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1 Response

  1. Brian Akers says:

    ARCHAIC REVIVAL is offers a nice smorgasbord of essays and interviews from the late Terence McKenna, a figure well known and celebrated in popular countercultural circles of recent decades for his wildly speculative discussions of tripping on psychedelics. Two pieces in this book – Voynich ms, and Wasson’s Literary Precursors — are interesting and ok because they’re not too chockfull of nonsense. But the rest of it is pretty consistent with the bulk of his discussion

    I’m sure McKenna was a nice enough guy, for whatever that’s worth — since it has no bearing on the merits of his ideas. Likewise, that McKenna and his fans don’t view DMT and psilocybin in a prejudicially negative way is perfectly fine. Unfortunately it lends no value or merit to the baseless counter-propaganda comprising this book, which does an equal and opposite kind of disservice.

    Like McKenna’s endlessly popular discussion about psychedelics as a whole, ARCHAIC REVIVAL sheds dark, not light. The subject is inherently fascinating and important, and as such warrants serious interest and study. Sadly, McKenna treats it as a soapbox for nonsense. He soaks it in empty hyperbole and controversy, deepening and sharpening the lines that divide one ideological camp from another, while pretending to a progressive approach. Popular interest in psychedelics deserves a thoughtfully balanced, critically informed pursuit of broader positive understanding that builds on and integrates what we’ve managed to find out so far. Not junk food (even “of the gods”).

    From ARCHAIC REVIVAL and his others texts, McKenna was apparently quite a countercultural hardliner. His appeal, narrow as it is, seems to reside in how he combined inflammatory condemnation of Western society and tradition (per PC pseudo-liberalism) with his own unique, peculiar brand of New Age millennial goofy-occultish “metaphysical” speculation – routinely referred to as his “theories” (like 2012 Time Wave Zero, and “stoned apes” etc.). Good news: you may well like this book if your values and tastes resonate with these sorts of things.

    Anyone seeking clear, informed understanding of the complex, profound nature of psychedelic drug effects and experience is likely to be nonplussed by ARCHAIC REVIVAL; unlike those excitedly enthusiastic about the contemporary counterculture’s preoccupations (2012, “hundredth monkey” theorizing, fractal this and chaos theory that, etc.).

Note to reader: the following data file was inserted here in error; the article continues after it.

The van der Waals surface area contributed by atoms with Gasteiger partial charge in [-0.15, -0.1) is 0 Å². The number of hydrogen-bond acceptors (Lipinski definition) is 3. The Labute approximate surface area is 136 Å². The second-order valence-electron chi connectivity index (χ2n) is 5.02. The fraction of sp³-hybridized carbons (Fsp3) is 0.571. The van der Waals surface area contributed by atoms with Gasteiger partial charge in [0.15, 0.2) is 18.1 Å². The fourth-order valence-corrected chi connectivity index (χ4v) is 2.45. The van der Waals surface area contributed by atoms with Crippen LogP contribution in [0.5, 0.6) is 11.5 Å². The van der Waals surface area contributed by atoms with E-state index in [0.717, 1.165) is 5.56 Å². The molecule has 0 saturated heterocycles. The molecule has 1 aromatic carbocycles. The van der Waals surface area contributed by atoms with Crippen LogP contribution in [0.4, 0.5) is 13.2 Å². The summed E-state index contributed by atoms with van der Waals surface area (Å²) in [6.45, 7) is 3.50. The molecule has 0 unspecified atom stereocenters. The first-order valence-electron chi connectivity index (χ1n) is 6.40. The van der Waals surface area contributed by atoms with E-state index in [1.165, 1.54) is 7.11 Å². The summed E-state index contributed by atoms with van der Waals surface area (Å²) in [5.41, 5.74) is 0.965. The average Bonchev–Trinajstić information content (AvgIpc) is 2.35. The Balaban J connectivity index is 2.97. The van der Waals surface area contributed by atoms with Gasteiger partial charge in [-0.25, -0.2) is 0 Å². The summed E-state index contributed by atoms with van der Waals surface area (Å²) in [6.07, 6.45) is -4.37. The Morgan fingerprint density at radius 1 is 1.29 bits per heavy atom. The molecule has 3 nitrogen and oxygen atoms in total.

Beneath the surface of McKenna’s “groovy” appeal lies a false ethos that firmly opposes the ‘wisdom of the elders’ and includes considerable animosity — not just toward the religious right either. McKenna and his fans tend to view and portray scientific knowledge, informed thought and critical reasoning in a misconstrued, negative way (much like protestant fundamentalists). This is perhaps understandable; after all, science is no slave to the kind of ideology McKenna expresses, any more than it is to conservative biblical literalism. Dawkins-type arguments notwithstanding, science cannot tell us whether there’s an afterlife, or god(s); but it can powerfully undermine many cherished opinions of bible thumpers and committed new agers alike.

    As wry, perceptive humor, “theories” about why the sea is boiling hot and “speculations” about whether pigs have wings are fine. But McKenna is no Lewis Carroll. He speaks in a passionate, hyper-earnest tone, full of unshakeable conviction, contradicting the oft-heard claim of his apologists, that “he wasn’t serious about all that stuff, he was just kidding.” On impression, the latter brand of apology probably arises from the conflicted nature of McKenna’s pronouncements, often back-peddling into nervous, half-hearted humorous attempts.

    Strangely, McKenna and his enthusiasts, in their intellectual prejudices, resemble the very right-wing fundamentalists they dislike. Both are uncomfy with and unfriendly toward science, because it doesn’t support ideas they push so aggressively. Yet strangely, both often try and bolster their views by selectively cherry-picking from scientific findings. Fundamentalists and McKenna alike try to mess with evolutionary theory, while carefully avoiding or ignoring the bulk of what we’ve learned that doesn’t lend to what they’re trying to do with it (see Chap 10, ARCHAIC REVIVAL).